Master of the Monster Lair Review
Master of the Monster Lair box art
System: DS Review Rating Legend
Dev: Global A Entertainment 1.0 - 1.9 = Avoid 4.0 - 4.4 = Great
Pub: Atlus 2.0 - 2.4 = Poor 4.5 - 4.9 = Must Buy
Release: Oct. 21, 2008 2.5 - 2.9 = Average 5.0 = The Best
Players: 1-2 3.0 - 3.4 = Fair
ESRB Rating: Everyone 10+ 3.5 - 3.9 = Good
This Game Hasn’t Mastered Anything
by Joseph Catalanotto

Dungeon crawlers are among the oldest type of RPG that’s still around today. Starting with such cult classics as Rogue and evolving into popular, casual-friendly titles such as Pokémon Mystery Dungeon, dungeon crawlers are a popular and long-lasting genre of video game. One of Atlus’ latest DS titles, called Master of the Monster Lair, takes the oh-so-popular genre and adds a really interesting little twist to it. If you don’t particularly prefer dungeon crawlers, Master of the Monster Lair isn’t going to change your mind about them, but if you’re a fan of the genre, then this game is worth checking out.

Master of the Monster Lair screenshot

The game’s story is definitely not its highpoint and frankly doesn’t make much sense in the context of the originality of the rest of the game. Master of the Monster Lair stars a boy named Owen who one day stumbles upon a talking shovel and is tasked with creating a dungeon that will attract all sorts of monsters. With this scant plot premise in place, you set off to develop a successful dungeon.

Before getting to the actual gameplay mechanic, I’ll spend some time ragging on the story. In addition to being sickeningly childish, the development team didn’t even bother to fill the game with any good writing. This is all really confusing -- the development team obviously had a good idea, but apparently they weren’t very confident about it because they’ve set the game up so that it’ll have an obvious appeal to young gamers who can’t even properly appreciate what Master of the Monster Lair tries to do so well.

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Regardless of any inconsistencies between originality and story writing, the gameplay mechanic here is what really makes Master of the Monster Lair interesting. Rather than simply wandering through a lot of mildly different dungeons, Master of the Monster Lair actually has you building your own dungeons to attract monsters, and then fighting them once they come to your dungeon. It’s a really interesting twist and while it’s not exactly groundbreaking, it’s a nice change of pace for the genre.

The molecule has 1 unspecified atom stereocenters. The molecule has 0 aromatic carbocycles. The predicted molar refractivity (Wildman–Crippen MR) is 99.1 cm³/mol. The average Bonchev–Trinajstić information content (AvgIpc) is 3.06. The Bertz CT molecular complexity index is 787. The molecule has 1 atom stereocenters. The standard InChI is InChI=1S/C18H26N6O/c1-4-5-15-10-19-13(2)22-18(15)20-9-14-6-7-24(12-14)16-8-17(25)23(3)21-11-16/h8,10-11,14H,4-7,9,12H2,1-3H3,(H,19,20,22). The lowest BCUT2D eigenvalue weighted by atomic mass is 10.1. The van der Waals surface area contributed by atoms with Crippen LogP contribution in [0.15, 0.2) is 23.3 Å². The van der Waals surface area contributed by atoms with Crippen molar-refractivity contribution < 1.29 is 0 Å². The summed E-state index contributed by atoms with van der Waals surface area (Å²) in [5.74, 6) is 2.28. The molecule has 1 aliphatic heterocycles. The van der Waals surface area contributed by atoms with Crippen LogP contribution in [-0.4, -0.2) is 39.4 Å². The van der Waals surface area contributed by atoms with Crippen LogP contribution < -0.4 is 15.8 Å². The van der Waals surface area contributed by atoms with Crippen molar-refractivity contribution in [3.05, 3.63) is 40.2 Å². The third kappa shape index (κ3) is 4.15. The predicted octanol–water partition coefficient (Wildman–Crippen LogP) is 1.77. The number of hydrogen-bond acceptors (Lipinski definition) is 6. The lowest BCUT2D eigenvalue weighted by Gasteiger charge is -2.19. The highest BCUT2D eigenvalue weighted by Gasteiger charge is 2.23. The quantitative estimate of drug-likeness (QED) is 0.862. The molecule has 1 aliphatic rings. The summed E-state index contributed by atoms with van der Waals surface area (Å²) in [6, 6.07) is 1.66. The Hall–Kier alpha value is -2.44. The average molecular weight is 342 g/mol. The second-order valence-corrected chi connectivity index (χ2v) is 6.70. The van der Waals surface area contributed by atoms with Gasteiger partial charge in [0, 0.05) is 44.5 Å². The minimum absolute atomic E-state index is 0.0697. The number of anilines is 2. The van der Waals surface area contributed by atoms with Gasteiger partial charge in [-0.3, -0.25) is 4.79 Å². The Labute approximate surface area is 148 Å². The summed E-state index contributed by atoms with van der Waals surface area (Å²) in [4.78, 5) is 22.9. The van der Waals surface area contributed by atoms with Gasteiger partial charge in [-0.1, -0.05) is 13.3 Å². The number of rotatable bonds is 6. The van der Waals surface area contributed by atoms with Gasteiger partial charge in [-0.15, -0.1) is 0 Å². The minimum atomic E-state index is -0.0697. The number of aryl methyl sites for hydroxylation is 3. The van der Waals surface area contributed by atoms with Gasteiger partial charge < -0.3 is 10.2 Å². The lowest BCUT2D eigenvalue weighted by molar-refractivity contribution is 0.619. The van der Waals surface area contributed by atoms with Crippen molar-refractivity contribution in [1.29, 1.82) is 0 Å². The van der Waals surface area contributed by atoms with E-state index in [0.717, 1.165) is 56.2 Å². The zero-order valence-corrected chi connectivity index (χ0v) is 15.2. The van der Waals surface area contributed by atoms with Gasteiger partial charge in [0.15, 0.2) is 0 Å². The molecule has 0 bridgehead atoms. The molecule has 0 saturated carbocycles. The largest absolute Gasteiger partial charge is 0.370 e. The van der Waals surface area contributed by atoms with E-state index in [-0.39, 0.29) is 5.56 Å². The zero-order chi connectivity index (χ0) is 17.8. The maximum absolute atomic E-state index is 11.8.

Master of the Monster Lair screenshot

Actually building your dungeon is quite easy, thanks to an intuitive in-game building tool. Laying out a variety of different environments is easily done, and constructing paths, mazes, and rooms is also quite easy. The builder itself isn’t very complicated, but that’s okay because it doesn’t need to be. It gets the job done and you feel like the dungeon you’re exploring really is your own.

Hand-in-hand with the dungeon-building elements of Master of the Monster Lair is a micromanagement mechanic that actually reminded me a lot of Viva Pinata. Different monsters will be attracted to your dungeon for different reasons; by catering different areas of your self-made dungeon to different monsters, you’ll increase the variety of baddies that come. It’s a surprisingly addictive gameplay mechanic and personally, I found it to be the most enjoyable aspect of the game. Master of the Monster Lair actually works better as a management game than an RPG.

Master of the Monster Lair screenshot

The reason for this? Frankly, it’s the RPG inclusions that really bring Master of the Monster Lair down. The battles are typical RPG turn-based affairs. You’ll see icons representing foes on the map, and coming into contact with them initiates a battle. Yes, battles can get pretty repetitive, but that’s not a huge problem. There’s a loot-drop angle to Master of the Monster Lair; defeating enemies will give you weapons and items that can make you stronger and permanently increase your stats. For this reason, the repetitive nature of the battles isn’t so big of a deal.

What is a big deal, however, is that Master of the Monster lair is way too easy for any self-respecting RPG fan. You always seem far more powerful than the baddies you’re fighting, which just serves to make battles ridiculously boring. Combine this with the repetitive aspect of the game and you’ve got yourself something of a role-playing flop.

Screenshots / Images
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